old microbes
Scientists from the University of Delaware and the University of California at Riverside have thawed ice estimated to be at least a million years old from above Lake Vostok (update – first samples taken from lake Vostok). This lake is hidden more than two miles beneath the frozen surface of Antarctica and has been

This was published by the University of Delaware. Their website is filled with interesting studies, so it’s very well worth taking a loook. Researchers are trying to find out how these living “time capsules” survived the ages in total darkness, in freezing cold and without food and energy from the sun. They are using some genomic techniques which they hope are going to provide insight into how organisms adapted to live in extreme environments.

“It’s some of the coolest stuff I have ever worked on,” said Craig Cary, professor of marine biosciences at UD. “We are going to gain access to the genetics of organisms isolated for possibly as long as 15 million years.”

The ice was reported to be incredibly clear and glasslike, reflecting the light just as a prism would. The segments were then cut from an 11,866-foot ice core drilled in 1998 through a joint effort involving Russia, France and the United States. The core was taken from approximately two miles below the surface of Antarctica and 656 feet (200 meters) above the surface of Lake Vostok and has since been stored at -35 degrees C at the National Ice Core Laboratory in Denver.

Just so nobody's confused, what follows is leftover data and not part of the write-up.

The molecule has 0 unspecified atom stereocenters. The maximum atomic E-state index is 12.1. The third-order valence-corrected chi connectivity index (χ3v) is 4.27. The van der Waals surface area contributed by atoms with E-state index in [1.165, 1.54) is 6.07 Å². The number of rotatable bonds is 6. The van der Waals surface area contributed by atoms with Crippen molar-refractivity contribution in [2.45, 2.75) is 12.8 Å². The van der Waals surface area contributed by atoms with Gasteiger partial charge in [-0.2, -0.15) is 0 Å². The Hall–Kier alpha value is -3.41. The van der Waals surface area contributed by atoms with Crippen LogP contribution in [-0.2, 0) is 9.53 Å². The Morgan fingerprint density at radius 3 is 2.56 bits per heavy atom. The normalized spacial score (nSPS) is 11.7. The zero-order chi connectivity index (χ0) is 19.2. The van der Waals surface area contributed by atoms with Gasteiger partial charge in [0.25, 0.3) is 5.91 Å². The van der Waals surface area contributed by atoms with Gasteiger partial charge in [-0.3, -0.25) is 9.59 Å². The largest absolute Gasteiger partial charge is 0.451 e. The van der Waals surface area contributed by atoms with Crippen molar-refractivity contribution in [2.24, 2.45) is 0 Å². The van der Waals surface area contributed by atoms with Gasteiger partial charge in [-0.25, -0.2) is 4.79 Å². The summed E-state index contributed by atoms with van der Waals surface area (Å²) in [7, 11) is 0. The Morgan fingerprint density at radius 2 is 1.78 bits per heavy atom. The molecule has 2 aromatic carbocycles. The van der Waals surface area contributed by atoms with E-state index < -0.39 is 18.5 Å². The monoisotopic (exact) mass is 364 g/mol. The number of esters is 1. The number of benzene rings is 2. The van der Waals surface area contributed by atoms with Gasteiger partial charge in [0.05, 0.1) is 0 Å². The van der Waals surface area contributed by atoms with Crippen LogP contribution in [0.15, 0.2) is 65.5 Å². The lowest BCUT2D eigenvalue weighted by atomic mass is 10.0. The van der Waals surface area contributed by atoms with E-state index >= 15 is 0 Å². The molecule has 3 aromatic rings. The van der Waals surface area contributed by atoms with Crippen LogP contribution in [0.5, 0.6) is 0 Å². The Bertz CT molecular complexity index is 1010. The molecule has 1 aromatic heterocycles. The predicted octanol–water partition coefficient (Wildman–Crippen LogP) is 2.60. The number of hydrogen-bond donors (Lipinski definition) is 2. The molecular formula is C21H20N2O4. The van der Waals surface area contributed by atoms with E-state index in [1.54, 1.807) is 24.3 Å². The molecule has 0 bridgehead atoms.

“This ice was once water in the lake that refroze onto the bottom of the ice sheet,” Cary explained. “We have no direct samples of the lake itself, only this indirect sampling of the refrozen ice above it because drilling into the lake without taking extensive precautions could lead to the lake’s contamination. The borehole made to collect the ice is filled with a mixture of jet fuel, kerosene, and CFCs to keep it from closing,” Cary noted. “Since the lake has not had direct contact with the surface world for at least 15 million years, this would be a contamination of one of the most pristine environments on Earth,” he said.

He then said that this procedure is very delicate, requiring an isolation chamber for the actual melting and numerous measures need to be taken for this procedure to go as it should. Other researches have showed that there are microorganisms living in the Vostok water but they were not able to show how these little one-celled organisms have become adapted to an environment that is eternally dark, cold and so isolated that food and energy sources are likely rare and hard to come by. The water has about 10-100 microbes per milliliter which is fascinating as most lakes have approximately 1 million microbes per milliliter.

Enjoyed this article? Join 40,000+ subscribers to the ZME Science newsletter. Subscribe now!

Like us on Facebook